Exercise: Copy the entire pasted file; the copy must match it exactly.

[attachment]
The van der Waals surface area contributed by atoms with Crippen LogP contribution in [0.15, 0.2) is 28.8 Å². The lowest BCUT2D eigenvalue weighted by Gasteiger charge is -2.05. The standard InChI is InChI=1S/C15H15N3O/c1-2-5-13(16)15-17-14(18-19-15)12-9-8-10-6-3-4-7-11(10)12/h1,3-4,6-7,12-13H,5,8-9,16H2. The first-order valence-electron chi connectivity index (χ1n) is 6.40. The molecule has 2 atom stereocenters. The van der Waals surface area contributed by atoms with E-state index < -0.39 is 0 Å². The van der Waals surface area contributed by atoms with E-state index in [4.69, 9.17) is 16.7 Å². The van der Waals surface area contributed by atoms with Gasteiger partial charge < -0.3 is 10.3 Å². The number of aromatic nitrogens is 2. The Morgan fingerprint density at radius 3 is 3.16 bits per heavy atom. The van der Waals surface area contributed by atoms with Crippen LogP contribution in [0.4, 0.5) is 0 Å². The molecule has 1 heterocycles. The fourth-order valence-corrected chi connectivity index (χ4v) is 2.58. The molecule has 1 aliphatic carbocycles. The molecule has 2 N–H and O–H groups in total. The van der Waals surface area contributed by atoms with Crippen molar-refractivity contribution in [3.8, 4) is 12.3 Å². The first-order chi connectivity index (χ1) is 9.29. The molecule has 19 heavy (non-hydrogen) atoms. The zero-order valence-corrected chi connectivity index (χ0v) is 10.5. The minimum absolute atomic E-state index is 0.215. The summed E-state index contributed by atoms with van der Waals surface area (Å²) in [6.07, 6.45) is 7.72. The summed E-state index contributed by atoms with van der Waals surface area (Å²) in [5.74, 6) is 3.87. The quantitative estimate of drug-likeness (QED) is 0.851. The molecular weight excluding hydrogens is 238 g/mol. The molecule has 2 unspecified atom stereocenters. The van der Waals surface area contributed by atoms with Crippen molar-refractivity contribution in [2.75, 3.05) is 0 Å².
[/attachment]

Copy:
The van der Waals surface area contributed by atoms with Crippen LogP contribution in [0.15, 0.2) is 28.8 Å². The lowest BCUT2D eigenvalue weighted by Gasteiger charge is -2.05. The standard InChI is InChI=1S/C15H15N3O/c1-2-5-13(16)15-17-14(18-19-15)12-9-8-10-6-3-4-7-11(10)12/h1,3-4,6-7,12-13H,5,8-9,16H2. The first-order valence-electron chi connectivity index (χ1n) is 6.40. The molecule has 2 atom stereocenters. The van der Waals surface area contributed by atoms with E-state index < -0.39 is 0 Å². The van der Waals surface area contributed by atoms with E-state index in [4.69, 9.17) is 16.7 Å². The van der Waals surface area contributed by atoms with Gasteiger partial charge < -0.3 is 10.3 Å². The number of aromatic nitrogens is 2. The Morgan fingerprint density at radius 3 is 3.16 bits per heavy atom. The van der Waals surface area contributed by atoms with Crippen LogP contribution in [0.4, 0.5) is 0 Å². The molecule has 1 heterocycles. The fourth-order valence-corrected chi connectivity index (χ4v) is 2.58. The molecule has 1 aliphatic carbocycles. The molecule has 2 N–H and O–H groups in total. The van der Waals surface area contributed by atoms with Crippen molar-refractivity contribution in [3.8, 4) is 12.3 Å². The first-order chi connectivity index (χ1) is 9.29. The molecule has 19 heavy (non-hydrogen) atoms. The zero-order valence-corrected chi connectivity index (χ0v) is 10.5. The minimum absolute atomic E-state index is 0.215. The summed E-state index contributed by atoms with van der Waals surface area (Å²) in [6.07, 6.45) is 7.72. The summed E-state index contributed by atoms with van der Waals surface area (Å²) in [5.74, 6) is 3.87. The quantitative estimate of drug-likeness (QED) is 0.851. The molecular weight excluding hydrogens is 238 g/mol. The molecule has 2 unspecified atom stereocenters. The van der Waals surface area contributed by atoms with Crippen molar-refractivity contribution in [2.75, 3.05) is 0 Å².